Acer TravelMate 8100 'Sonoma' notebook

Feature-packed and fast - and a bargain too?


Review Acer must be making life very difficult for other notebook manufacturers. The company has built a solid reputation for manufacturing high-quality portables at very attractive prices, and the TravelMate 8104WLMi is no exception, writes Riyad Emeran.

Acer TravelMate 8104WLMiThe 8104WLMi is Acer's first 'Sonoma' notebook, and it's a pretty good first effort. The brushed silver finish is a bit samey these days, but it still looks good - having the Acer logo placed in the corner of the lid rather than the middle is also commendably different. With dimensions of 36.3 x 26.6 x 3.4cm and a weight of 2.8kg, the 8104WLMi just about falls into the portable notebook category. It doesn't feel like too much of a burden when carried around.

Opening the lid reveals Acer's trademark curved keyboard. Some people hate them, but I quite like the curve. The action of the keyboard is pretty good, although not up to the standard of an IBM ThinkPad - is anything? There's a little flex in the keyboard when typing at speed, but not enough to be annoying. The travel on each key is long enough, and the break and spring back are both well weighted. To be honest, though, I can't be too critical of the keyboard since this is a pre-production sample.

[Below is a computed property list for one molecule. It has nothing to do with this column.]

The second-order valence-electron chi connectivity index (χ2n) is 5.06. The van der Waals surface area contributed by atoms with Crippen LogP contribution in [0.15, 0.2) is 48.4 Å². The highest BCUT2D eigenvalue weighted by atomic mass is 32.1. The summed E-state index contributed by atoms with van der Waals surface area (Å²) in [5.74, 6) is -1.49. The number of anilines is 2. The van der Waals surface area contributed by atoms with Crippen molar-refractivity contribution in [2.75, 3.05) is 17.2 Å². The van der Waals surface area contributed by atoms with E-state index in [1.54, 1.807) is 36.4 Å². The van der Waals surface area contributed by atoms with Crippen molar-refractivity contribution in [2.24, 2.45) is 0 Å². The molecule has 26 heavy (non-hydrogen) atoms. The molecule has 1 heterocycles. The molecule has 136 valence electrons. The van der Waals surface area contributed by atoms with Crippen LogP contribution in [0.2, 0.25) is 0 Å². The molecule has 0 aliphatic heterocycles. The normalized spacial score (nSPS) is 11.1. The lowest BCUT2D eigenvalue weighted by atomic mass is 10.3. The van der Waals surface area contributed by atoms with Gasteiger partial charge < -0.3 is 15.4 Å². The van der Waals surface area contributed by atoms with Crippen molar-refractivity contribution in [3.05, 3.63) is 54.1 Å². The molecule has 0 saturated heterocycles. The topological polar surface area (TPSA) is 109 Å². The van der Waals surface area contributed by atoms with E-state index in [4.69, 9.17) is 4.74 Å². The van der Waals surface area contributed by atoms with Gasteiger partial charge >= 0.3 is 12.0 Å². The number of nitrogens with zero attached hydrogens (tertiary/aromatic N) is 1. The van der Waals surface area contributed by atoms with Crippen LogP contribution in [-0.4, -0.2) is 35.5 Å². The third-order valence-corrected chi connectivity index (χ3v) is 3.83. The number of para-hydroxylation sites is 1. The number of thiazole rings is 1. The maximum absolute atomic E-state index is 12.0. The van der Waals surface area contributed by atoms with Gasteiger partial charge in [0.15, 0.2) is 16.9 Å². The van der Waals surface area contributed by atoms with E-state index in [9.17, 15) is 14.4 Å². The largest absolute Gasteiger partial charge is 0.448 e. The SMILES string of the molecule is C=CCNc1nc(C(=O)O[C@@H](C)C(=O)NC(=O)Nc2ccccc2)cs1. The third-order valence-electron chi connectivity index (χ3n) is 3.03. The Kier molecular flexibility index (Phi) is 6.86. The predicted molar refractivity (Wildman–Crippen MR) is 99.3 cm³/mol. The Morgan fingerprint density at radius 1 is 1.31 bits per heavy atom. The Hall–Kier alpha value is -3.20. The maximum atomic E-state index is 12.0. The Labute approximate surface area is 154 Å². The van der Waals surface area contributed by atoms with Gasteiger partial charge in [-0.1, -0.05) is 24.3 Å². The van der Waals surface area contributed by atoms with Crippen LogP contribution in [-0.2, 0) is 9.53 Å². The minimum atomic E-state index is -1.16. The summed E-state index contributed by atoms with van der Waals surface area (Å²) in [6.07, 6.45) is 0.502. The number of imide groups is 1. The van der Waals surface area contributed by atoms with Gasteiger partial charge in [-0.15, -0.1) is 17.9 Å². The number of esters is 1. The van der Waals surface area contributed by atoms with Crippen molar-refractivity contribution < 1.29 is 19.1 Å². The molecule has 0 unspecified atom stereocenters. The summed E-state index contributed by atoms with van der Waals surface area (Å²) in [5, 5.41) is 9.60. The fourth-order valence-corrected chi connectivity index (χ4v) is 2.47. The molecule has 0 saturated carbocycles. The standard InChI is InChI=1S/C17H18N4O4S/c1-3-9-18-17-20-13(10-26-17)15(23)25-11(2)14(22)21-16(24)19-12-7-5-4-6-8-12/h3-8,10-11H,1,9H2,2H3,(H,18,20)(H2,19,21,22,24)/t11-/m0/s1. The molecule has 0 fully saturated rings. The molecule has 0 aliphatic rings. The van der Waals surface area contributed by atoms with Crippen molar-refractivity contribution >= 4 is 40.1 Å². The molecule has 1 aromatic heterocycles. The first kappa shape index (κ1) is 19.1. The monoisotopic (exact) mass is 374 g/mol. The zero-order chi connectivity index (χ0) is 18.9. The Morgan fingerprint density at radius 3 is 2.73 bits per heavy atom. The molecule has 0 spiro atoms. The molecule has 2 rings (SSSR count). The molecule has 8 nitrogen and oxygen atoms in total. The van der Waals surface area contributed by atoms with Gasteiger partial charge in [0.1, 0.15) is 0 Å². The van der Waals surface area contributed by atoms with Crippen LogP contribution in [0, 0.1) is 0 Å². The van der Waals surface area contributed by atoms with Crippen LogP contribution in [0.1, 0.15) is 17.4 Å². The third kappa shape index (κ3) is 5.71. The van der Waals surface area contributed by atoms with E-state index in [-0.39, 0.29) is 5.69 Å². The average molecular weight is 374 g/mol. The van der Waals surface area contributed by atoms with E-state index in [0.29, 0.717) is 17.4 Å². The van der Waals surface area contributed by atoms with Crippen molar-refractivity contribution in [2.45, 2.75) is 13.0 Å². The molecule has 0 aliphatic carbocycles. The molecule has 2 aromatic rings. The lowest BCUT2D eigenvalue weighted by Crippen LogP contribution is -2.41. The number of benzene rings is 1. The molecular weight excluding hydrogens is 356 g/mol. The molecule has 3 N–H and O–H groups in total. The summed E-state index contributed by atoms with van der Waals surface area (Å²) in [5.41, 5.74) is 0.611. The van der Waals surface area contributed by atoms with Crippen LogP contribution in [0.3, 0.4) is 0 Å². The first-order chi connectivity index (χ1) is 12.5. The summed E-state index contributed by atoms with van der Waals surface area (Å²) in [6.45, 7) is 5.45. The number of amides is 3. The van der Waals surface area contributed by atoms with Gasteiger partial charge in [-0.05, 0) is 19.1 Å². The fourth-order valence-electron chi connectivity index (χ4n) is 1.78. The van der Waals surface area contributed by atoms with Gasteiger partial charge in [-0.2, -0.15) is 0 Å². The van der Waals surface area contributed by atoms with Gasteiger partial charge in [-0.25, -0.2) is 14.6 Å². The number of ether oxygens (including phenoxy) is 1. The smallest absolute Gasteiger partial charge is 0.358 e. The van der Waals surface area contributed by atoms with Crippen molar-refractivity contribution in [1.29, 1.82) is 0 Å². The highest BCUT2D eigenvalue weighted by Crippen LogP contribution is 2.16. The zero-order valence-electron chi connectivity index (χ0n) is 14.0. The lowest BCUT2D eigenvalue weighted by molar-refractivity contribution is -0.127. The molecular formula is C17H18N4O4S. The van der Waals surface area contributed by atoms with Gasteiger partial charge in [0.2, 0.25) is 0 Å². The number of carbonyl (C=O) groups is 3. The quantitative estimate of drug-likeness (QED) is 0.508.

Below the spacebar is a large touchpad, presented in a widescreen aspect ratio to match the screen. There are two selector buttons, along with a scroll button. As touchpads go, there's nothing wrong with this one, although I wish that Acer would go down the trackpoint route.

Acer has pushed the boat out when it comes to the screen. The 15.4in widescreen display has a resolution of 1680 x 1050 which gives you more display real estate than most desktop screens do. You can never have too much screen acreage, and working with the Acer is a joy, especially if you need to have multiple windows open all the time.

But since this is a Sonoma notebook, much of the interesting stuff is under the hood. Beating at the heart of the 8104WLMi is a 2GHz Pentium M CPU, backed up by 1GB of 533MHz DDR 2 memory. The PCI Express support in Sonoma is highlighted by the inclusion of a 128MB ATI Mobility Radeon X700, one of the fastest mobile graphics chips available outside desktop replacement notebooks. The faster Mobility Radeon X800 and Nvidia GeForce Go 6800 chips require significant cooling and power, so appear only in large, deskbound machines.

Acer TravelMate 8104WLMi

Acer has decided not to make use of Sonoma's Serial ATA support, and installed an Ultra ATA hard disk instead. That said, it is a 100GB drive, so it should keep even the most space-hungry user happy. If you do want to offload some data it won't be too much a problem - Acer has also included a DVD writer which will burn to DVD+R/RW, DVD-R/RW, DVD-RAM and CD-R/RW.

Next page: Verdict

Other stories you might like

  • Tencent admits to poisoned QR code attack on QQ chat platform
    Could it be Beijing was right about games being bad for China?